Pouring Trouble: Unveiling Copyright Infringement in Tata Water Plus

Pouring Trouble: Unveiling Copyright Infringement in Tata Water PlusThe Delhi High Court, through its decision dated January 10, 2024 (Tata Sons Private Limited & Ors vs Tushar Fulare CS (COMM) 242/2022), restricted Defendant Tushar Fulare from using the trademark ZINC WATER PLUS, trade dress, packaging and label , which was similar to Plaintiff’s TATA WATER PLUS.

The Plaintiff, Tata Sons Private Limited, the parent company of the Tata Group, filed a copyright infringement suit against the Defendant, Tushar Fulare, for engaging in unauthorised use of the distinctive trade dress and packaging associated with the plaintiff’s mineral water product, “TATA WATER PLUS”, and for infringing the well-known trademarks “TATA” and “TATA WATER PLUS.”

The plaintiff claimed that it owns the well-known trademark “TATA” along with various formative trademarks, including “TATA WATER PLUS” in classes 16 and 32. It has been permitted to use such mark through a trademark license agreement dated August 26, 2011. The plaintiff further contended that their mark, unique trade dress, and packaging have been uninterruptedly and continuously used, which has acquired secondary significance.

The plaintiff had come across the defendant’s use of the impugned mark in February 2022 and conducted an independent investigation where the internet searches revealed the defendant’s official websites at www.immunitywaterplus.com and www.zincwaterplus.com. The physical investigation disclosed the defendant’s involvement in manufacturing and supplying packaged water products, which bore similarity to the plaintiff’s trademark and trade dress. The investigation also disclosed that the defendant’s associations were offering opportunities and business contracts with the plaintiff without their knowledge in exchange for money.

The Plaintiffs sought various reliefs, including a permanent injunction, damages, and rendition of accounts. The defendant did not file a written statement or lead evidence. The defendant stated that it has no objection to the suit being decreed against it, but no injunction should be directed with respect to the mark “ZINC WATER PLUS”. Concerning the mark “ZINC WATER PLUS,” they, however, argued, claiming it to consist of common and generic words which were widely used in the water packaging industry and lack of “ZINC WATER PLUS” registration by the plaintiff. The plaintiff did not object to the said argument of the defendant agreeing to restrict its arguments to its trademarks “TATA”, “TATA WATER PLUS”, “TATA GLUCO+”, and “HIMALAYAN. The plaintiff continued to emphasise that the use of the packaging adopted by the defendant should be injuncted, as it used the trade dress, artistic work and the unique and distinct packaging of the Plaintiffs’ products.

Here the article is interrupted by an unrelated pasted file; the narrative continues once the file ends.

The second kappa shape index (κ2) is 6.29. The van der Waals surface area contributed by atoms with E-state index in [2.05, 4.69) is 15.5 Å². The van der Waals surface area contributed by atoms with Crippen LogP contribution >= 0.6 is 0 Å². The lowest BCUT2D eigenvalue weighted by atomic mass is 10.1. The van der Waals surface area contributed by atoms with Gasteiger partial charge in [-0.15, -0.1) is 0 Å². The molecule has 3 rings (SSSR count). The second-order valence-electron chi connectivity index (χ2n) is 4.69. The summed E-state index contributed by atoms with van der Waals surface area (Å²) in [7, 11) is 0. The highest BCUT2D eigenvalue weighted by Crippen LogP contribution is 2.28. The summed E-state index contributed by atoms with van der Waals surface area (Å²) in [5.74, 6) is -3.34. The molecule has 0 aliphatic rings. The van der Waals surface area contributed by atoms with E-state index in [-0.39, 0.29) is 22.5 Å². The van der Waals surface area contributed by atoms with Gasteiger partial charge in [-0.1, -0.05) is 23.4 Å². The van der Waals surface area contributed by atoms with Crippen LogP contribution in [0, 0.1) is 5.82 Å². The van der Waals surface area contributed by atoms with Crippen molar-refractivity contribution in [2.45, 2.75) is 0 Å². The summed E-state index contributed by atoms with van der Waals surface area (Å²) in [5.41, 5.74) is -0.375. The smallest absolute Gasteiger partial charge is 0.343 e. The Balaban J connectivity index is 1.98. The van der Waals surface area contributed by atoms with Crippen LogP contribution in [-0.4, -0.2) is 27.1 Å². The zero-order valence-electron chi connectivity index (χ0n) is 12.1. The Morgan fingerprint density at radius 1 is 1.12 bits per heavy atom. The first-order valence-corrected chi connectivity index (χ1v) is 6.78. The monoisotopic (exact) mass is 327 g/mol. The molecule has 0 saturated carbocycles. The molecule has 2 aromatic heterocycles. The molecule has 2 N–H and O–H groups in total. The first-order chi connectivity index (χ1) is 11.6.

The Court noted that since there was no reply filed to the allegations of the plaintiff, an admission of the plaintiff’s claim in entirety was deemed, and accordingly, the Court did not find the need to delve into any other aspect. Considering the arguments of both the parties, the Court decreed in favour of the plaintiff, issuing a restraining order against the defendant for using the impugned mark and label, considering it as similar to that of the plaintiff’s packaging. The Court further directed the defendant to remove all online and offline references to products bearing the Plaintiffs’ marks from their websites and other third-party listings. The Court also awarded damages of INR 50,000 in favour of the plaintiff, along with the costs of the legal proceedings.

The Delhi High Court’s decision upheld the plaintiff’s rights, emphasising the imperative of safeguarding trade dress and labels from unauthorised use. It also highlights the importance of protecting well-known trademarks in India and reinforces the necessity for strong measures to maintain brand integrity and consumer trust.

Authors: Manisha Singh and Anvita Sharma

First Published By: Lexology here